Well the officers are trying to keep me down, trying to drive me underground. And they think that they have got the battle won, so as sure as the sun will shine I’m gonna get my share now of what’s mine. And then the harder they come the harder they’ll fall, one and all. Ooh the harder they come the harder they’ll fall, one and all. So sang Jimmy Cliff in 1972. And just like in 1972, the US economy is facing a crisis. Then it was the Arab Oil Embargo. Today it is the Jimmy – er Fiscal – Cliff.
The Fiscal Cliff is a term coined by Federal Reserve Chairman Ben Bernanke, in February of 2012 when he told the House Financial Services Committee that a massive fiscal cliff of large spending cuts and tax increases would take place on January 1, 2013. While this is a great term and makes for good headlines, one can really question whether or not the tax increases and minor spending sequesters at the beginning of the year will really amount to anything worrisome.
Let’s take the easy thing first. On January 1, 2013, current law calls for a mandatory sequestration of funds totaling $110 billion per year which will be applied from 2013 to 2022, split evenly between defense and non-defense discretionary spending. The Congressional Budget Office estimates that this would equal $65 billion in the coming year, so for fiscal year 2013, these cuts amount to about a spit in the ocean and will really have no effect either on government programs or the economy.
The tax increases, on the other hand, will impact nearly everyone in the country. As of January, income tax rates will increase for all taxpayers back to what they were during the Clinton Administration. In addition, Social Security taxes will increase for all workers by 2 percentage points, Alternative Minimum Tax will fall back to their 2000 tax year levels placing nearly every family that works into the AMT, hundreds of business tax break extenders will expire, the Inheritance Tax will go back into effect, and dozens of new taxes imposed as part of the Patient Protection and Affordable Care Act and the Health Care and Education Reconciliation Act of 2010 will go into effect. On top of this, Medicare payment rates to doctors will fall substantially and federal unemployment benefit extenders will expire.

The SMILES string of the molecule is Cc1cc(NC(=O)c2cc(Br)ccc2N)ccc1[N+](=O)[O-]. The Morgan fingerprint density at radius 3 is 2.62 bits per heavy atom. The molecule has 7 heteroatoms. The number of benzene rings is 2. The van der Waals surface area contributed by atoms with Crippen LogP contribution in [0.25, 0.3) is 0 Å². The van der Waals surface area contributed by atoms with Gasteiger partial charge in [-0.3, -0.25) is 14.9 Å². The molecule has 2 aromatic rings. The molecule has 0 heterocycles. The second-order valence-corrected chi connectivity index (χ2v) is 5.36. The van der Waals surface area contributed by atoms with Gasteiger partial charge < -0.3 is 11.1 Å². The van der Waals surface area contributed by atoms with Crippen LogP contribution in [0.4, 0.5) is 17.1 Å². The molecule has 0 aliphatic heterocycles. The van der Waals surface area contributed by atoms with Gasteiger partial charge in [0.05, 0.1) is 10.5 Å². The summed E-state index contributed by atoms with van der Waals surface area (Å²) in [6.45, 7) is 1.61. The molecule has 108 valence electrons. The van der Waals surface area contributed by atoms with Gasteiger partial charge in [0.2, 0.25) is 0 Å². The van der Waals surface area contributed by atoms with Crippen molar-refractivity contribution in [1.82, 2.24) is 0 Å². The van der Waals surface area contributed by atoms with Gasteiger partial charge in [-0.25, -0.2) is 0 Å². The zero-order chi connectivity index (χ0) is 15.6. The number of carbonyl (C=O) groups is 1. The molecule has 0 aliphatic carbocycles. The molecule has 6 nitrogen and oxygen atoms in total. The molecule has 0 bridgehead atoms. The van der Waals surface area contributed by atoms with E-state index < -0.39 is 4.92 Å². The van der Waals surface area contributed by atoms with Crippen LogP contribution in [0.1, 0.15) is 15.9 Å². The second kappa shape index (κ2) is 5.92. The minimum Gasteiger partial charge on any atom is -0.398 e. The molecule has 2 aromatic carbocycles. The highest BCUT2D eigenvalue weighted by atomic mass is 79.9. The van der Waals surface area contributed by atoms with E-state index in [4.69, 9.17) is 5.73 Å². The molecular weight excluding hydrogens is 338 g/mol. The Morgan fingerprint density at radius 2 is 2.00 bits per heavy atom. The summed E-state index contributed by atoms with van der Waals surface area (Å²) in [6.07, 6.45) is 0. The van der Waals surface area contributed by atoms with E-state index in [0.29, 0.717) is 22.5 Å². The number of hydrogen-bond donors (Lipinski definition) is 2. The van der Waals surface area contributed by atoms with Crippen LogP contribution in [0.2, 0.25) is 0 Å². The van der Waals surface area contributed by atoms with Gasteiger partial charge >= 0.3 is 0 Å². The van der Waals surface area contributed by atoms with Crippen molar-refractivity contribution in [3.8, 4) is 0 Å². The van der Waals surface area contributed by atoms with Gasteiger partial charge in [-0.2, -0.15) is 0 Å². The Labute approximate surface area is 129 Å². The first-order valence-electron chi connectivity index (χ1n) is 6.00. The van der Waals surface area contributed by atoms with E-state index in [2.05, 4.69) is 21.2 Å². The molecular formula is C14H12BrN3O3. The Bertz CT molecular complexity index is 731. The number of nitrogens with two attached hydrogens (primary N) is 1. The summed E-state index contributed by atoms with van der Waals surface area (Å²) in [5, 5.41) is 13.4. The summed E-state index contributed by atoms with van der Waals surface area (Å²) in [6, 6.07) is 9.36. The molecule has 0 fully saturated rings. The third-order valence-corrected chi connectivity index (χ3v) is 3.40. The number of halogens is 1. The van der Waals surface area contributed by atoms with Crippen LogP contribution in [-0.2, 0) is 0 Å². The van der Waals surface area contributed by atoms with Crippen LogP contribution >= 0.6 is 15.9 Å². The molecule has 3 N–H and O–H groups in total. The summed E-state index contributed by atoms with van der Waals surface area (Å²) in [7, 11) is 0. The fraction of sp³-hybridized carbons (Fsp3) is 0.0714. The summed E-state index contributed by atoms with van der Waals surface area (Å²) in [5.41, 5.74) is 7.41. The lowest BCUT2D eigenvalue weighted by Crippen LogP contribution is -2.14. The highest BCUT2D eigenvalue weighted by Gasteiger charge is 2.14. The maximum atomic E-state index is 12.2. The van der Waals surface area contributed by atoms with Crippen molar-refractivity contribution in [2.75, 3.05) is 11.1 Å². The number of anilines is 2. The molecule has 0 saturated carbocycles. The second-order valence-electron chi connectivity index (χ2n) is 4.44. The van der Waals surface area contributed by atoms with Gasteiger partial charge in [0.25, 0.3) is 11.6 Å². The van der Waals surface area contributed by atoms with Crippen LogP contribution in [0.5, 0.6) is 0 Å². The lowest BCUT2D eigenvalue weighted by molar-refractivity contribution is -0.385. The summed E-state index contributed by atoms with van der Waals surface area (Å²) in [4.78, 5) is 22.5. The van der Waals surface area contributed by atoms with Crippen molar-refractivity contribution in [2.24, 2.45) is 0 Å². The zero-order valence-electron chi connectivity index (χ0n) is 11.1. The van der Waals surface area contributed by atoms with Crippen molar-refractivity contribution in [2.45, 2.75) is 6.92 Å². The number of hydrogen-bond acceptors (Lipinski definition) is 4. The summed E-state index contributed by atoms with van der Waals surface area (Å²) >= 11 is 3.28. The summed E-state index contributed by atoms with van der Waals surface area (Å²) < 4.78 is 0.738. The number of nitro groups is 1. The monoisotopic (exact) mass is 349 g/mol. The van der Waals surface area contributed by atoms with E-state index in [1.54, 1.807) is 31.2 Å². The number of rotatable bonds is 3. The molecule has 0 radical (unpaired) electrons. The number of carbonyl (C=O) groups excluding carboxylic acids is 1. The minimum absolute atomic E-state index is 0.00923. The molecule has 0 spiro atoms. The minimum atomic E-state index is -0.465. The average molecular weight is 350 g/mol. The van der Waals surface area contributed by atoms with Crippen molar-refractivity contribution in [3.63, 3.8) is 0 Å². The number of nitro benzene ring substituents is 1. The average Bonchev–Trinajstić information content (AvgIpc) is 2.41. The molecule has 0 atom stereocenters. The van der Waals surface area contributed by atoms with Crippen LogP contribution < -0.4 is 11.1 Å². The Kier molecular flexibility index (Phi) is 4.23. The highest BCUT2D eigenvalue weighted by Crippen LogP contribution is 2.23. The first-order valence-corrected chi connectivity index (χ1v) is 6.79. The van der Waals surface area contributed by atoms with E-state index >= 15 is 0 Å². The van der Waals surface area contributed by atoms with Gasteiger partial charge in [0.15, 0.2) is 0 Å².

All in all, the Congressional Budget Office estimates that these tax provisions would equate to a one-year tax increase of $399 billion. This is a fairly significant tax increase considering that total Federal revenues in 2012 are estimated to be $2.44 trillion. In other words, this is a 16 percent tax increase.
It appears unlikely that the President and Congress are going be able to forestall this cliff. In fact, the President campaigned on a platform of increasing taxes so it is really in his interest to simply allow the tax increases to go into effect and then to cajole Congress into passing a few small tax measures to benefit select constituencies arguing that he is calling for tax cuts and that the Republicans are blocking them. But if taxes increase by 16 percent what will be the effect on the economy.
Unlike the Keynesians, I do not foresee this having as dramatic an effect as one would think. The tax hikes represent 2.6 percent of total GDP, and while government is a net extractor from production, the economy is growing at just about 2 percent per year, so even if these taxes were taken out of the economy and sent to Mars, the resulting recession would be slight.
If, on the other hand, spending is constrained by the $105 billion reduction in growth projected by the CBO, there could be beneficial effects on the overall federal deficit. This deficit is currently crowding out private sector borrowing and over the long term is a much larger fiscal problem than the so called cliff. Actual reductions in Federal spending and honest deficit reduction would keep a lid on interest rates when the economy starts to actually recover and effects of the Federal Reserve’s printing spree begin to show.
While I would never assume that Washington will do the right thing, it is possible that the government’s own ineptitude will end up working out for the better in the end, and that the current stalemate could lead to significant cuts in the deficit and a better economy in the future. Another recession may simply be the price that we have to pay for this.